Amidst this turmoil, the day-to-day challenges confronting students affected by poverty can fade from focus all too easily. For more fortunate students, it might be inconceivable that these pervasive cracks in the system and a host of other factors can deprive students from low-income families of resources as simple as pencils and notebooks.
With this chasm between underserved students and their peers in mind, Matthew Kurtzman founded Back 2 School Illinois [B2SI]. “The need is staggering,” he says, adding that 1.2 million students in Illinois come from low-income households that often cannot afford the basic school supplies their kids need.
Originally known as the Illinois Currency Exchange Charitable Foundation, Back 2 School Illinois became a 501c (3) nonprofit in 2010 and has continued to grow in the ensuing years. At the heart of the organization’s efforts is its free school supply distribution program, the largest one in the state. The program helps kids develop the confidence they need for bright, successful futures, while lessening the financial burden felt by their families. “There’s a whole self-esteem thing that comes into play when kids don’t have the basic supplies they need to succeed in the classroom,” Kurtzman says, highlighting how discouraging it can be for students who don’t have access to the resources that students from wealthier families enjoy. “When a kid goes back to school and they don’t have everything they need, it can be very demoralizing.”
Kurtzman has a long history working with nonprofits. He organized a walk-a-thon while in college that raised $100,000 for the American Cancer Society, and during a twenty-year career in marketing he encouraged clients to participate in community outreach activities. By the time he started B2SI, he had a strong sense of education’s profound importance in society at large. “I just think education is a universal concern because we’re all affected by it, directly or indirectly.” Given today’s polarizing political climate, Kurtzman says, a quality education is more important than ever. “So many of the problems we’re seeing: the divisiveness in our society and the inability of people of different mindsets to have constructive dialogue all goes back to education.”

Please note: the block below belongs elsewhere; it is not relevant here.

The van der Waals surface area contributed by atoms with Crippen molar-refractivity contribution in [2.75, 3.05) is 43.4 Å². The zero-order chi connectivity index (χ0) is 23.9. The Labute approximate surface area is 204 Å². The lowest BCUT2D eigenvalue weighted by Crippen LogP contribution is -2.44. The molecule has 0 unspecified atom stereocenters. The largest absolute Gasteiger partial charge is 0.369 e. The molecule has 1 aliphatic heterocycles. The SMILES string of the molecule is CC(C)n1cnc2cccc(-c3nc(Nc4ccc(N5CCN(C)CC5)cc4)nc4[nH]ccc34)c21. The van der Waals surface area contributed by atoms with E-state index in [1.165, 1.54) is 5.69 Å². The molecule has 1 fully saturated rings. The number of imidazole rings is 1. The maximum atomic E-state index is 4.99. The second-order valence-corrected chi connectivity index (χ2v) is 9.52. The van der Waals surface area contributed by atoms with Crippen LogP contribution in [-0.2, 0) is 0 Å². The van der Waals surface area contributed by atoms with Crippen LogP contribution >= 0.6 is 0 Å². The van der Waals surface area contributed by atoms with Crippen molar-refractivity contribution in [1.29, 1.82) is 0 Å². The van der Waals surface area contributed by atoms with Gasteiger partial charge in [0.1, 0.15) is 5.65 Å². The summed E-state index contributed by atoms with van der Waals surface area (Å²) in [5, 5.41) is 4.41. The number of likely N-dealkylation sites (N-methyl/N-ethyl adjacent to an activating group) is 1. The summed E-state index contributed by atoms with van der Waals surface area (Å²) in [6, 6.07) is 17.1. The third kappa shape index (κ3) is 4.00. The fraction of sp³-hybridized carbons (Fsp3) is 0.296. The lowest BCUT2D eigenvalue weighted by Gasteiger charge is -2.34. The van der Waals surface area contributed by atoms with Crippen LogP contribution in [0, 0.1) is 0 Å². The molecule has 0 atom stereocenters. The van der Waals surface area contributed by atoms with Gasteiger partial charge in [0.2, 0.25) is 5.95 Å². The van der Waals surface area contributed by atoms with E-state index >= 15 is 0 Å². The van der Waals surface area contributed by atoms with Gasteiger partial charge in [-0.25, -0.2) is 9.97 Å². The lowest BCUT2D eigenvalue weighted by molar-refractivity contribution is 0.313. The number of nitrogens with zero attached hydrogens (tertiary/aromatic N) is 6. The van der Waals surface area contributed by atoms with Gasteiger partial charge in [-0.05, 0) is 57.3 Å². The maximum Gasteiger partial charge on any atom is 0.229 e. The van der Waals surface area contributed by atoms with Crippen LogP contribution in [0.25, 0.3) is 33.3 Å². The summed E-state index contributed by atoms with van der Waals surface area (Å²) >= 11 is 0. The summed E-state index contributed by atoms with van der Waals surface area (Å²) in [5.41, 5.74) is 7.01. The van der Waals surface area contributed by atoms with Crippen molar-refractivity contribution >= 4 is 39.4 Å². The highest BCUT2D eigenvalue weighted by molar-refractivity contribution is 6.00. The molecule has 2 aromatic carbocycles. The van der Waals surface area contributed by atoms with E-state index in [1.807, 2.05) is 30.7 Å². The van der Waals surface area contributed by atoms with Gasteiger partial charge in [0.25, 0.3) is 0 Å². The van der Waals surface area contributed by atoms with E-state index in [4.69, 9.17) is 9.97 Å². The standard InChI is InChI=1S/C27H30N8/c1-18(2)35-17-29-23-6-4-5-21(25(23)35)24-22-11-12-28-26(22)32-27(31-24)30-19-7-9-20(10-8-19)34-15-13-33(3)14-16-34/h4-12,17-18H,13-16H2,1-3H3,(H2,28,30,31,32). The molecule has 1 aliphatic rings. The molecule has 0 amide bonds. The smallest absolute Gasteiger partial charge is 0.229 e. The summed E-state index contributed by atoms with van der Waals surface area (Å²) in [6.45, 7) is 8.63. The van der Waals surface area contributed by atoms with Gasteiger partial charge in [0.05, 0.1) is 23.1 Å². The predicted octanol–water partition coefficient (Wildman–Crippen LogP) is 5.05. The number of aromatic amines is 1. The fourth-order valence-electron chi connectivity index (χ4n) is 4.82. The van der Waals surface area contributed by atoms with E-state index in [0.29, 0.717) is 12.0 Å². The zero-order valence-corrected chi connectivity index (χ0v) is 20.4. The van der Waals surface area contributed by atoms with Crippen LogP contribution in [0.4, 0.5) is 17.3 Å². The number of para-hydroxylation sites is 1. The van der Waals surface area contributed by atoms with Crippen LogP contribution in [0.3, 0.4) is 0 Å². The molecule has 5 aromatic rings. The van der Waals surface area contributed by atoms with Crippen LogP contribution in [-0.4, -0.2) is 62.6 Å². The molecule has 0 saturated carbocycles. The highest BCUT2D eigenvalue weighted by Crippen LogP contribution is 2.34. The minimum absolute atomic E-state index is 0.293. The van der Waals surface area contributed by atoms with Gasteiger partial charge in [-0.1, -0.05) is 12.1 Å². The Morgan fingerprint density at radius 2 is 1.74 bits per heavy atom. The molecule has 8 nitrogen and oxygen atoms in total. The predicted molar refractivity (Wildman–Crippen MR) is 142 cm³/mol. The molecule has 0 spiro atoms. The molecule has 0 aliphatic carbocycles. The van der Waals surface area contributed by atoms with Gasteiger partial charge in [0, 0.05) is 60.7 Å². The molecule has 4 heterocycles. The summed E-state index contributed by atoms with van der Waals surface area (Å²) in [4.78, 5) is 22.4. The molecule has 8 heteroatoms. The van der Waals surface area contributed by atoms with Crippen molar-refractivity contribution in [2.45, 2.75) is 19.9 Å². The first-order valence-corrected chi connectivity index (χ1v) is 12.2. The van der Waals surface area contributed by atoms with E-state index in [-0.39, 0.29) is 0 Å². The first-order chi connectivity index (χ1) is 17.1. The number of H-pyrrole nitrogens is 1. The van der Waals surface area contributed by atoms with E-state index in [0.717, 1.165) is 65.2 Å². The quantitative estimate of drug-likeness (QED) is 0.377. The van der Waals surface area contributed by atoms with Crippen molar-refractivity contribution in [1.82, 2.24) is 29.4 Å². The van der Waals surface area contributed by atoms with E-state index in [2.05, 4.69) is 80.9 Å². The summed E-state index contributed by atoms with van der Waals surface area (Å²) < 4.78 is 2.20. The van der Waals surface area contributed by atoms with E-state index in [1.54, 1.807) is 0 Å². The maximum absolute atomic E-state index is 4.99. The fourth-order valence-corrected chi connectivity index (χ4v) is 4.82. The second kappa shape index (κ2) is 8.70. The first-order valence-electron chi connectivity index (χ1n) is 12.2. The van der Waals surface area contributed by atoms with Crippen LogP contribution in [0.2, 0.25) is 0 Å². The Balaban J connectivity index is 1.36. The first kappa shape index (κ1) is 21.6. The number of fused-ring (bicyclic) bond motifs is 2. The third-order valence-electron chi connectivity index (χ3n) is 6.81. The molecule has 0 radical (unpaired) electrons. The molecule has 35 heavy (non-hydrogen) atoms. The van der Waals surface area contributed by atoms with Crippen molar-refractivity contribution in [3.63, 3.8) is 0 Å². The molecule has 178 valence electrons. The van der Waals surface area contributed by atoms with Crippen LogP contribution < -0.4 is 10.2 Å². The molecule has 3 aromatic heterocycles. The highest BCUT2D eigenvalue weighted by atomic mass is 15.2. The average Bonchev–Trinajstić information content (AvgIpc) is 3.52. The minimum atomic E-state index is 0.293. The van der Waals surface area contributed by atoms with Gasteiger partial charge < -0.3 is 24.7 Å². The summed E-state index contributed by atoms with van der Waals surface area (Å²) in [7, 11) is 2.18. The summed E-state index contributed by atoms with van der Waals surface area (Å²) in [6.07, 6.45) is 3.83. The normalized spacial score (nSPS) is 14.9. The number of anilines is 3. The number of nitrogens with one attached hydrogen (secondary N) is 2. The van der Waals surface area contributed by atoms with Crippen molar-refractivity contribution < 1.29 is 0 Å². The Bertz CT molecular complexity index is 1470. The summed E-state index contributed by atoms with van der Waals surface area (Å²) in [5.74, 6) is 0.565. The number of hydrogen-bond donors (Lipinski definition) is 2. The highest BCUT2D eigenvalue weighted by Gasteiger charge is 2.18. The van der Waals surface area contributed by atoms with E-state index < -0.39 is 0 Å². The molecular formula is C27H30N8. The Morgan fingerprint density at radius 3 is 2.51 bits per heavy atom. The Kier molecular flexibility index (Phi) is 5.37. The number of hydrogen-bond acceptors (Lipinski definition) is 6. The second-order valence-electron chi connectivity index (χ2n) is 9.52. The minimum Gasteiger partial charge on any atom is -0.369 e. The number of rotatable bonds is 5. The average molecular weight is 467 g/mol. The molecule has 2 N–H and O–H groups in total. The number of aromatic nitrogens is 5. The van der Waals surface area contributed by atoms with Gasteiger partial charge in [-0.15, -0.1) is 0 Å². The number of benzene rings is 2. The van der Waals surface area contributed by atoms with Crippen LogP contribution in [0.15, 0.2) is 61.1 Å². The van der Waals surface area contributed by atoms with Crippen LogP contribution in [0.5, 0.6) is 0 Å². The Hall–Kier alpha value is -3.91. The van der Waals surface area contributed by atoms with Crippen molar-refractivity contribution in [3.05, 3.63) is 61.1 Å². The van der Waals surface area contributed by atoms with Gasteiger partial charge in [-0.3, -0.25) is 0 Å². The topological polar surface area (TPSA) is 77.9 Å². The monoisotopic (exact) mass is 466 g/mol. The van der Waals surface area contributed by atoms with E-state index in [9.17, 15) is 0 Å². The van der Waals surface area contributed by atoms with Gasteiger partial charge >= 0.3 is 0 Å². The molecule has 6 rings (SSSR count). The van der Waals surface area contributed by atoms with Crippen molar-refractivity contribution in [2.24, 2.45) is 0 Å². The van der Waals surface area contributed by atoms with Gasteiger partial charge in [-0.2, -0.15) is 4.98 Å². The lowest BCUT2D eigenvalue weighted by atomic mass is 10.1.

Back 2 School Illinois’ work to create and support educational opportunities that enrich the lives of underserved students may empower some community members to want to help. Those interested can visit B2SI.orgto make a donation or explore other ways to get involved.
B2SI distributes its signature Back 2 School kits (filled with core school supplies children need) in partnership with more than a dozen government agencies and community organizations, including the YMCA of Metro Chicago, Boys & Girls Clubs of Chicago. JCC Chicago, Operation Homefront & the USO. In the past year alone, B2SI helped to distribute 34,200 of these kits—over one million school supplies in total.
Continued expansion is in-the-works at B2SI. Later this year, they plan to begin a financial literacy program, in which volunteers from sponsoring financial institutions will help students understand the basics of sound budgeting and thoughtful financial planning.
B2SI even has an eye on areas beyond Illinois’ borders, with the recent creation of Back 2 School America. “We’re starting to test the waters a bit,” Kurtzman says of the expansion into other states. “We’re talking with a potential distribution partner in Texas and did a program up in Milwaukee last year with Operation Homefront,” a non-profit that provides resources to military families. A collaboration with Bernie’s Book Bank to include books in B2SI’s school supply kits is also on the horizon.
B2SI’s mission clearly is to step up to help fill the gaps of a poor state economy and help alleviate challenges to our schools and low-income families. Through its events and volunteer opportunities, B2SI has established a base of dedicated volunteers. And there’s no need to look further than B2SI’s own alums for examples of how “giving back” and community service can inspire. About a month ago, Kurtzman heard from the first recipient of a college scholarship awarded by B2SI, a young woman who now lives and works in Philadelphia. “She said that she’s so appreciative of the scholarship and what it did for her, that now she wants to help,” explains Kurtzman. “So, we’ve asked her to speak at our annual Kick-Off fundraising dinner in May.”
Call to Action
You can support Back 2 School Illinois’ mission in a variety of ways. For starters, individuals or groups can buy school supply kits (which contain 30 basic supplies) via B2SI’s Buy-A-Kit program, and then pick up and distribute the kits themselves to a local school, church or community organization, OR folks can simply buy the kits and then have B2Si distribute them to the organization of its choice.
B2SI’s Build-A-Kit program is a great team-building activity for organizations large and small, and involves businesses, law firms and community groups buying bulk school supplies from B2SI and then building school supply kits for underserved kids. It makes for a fun, rewarding experience for community groups and organizations, and/or for a great corporate team building event.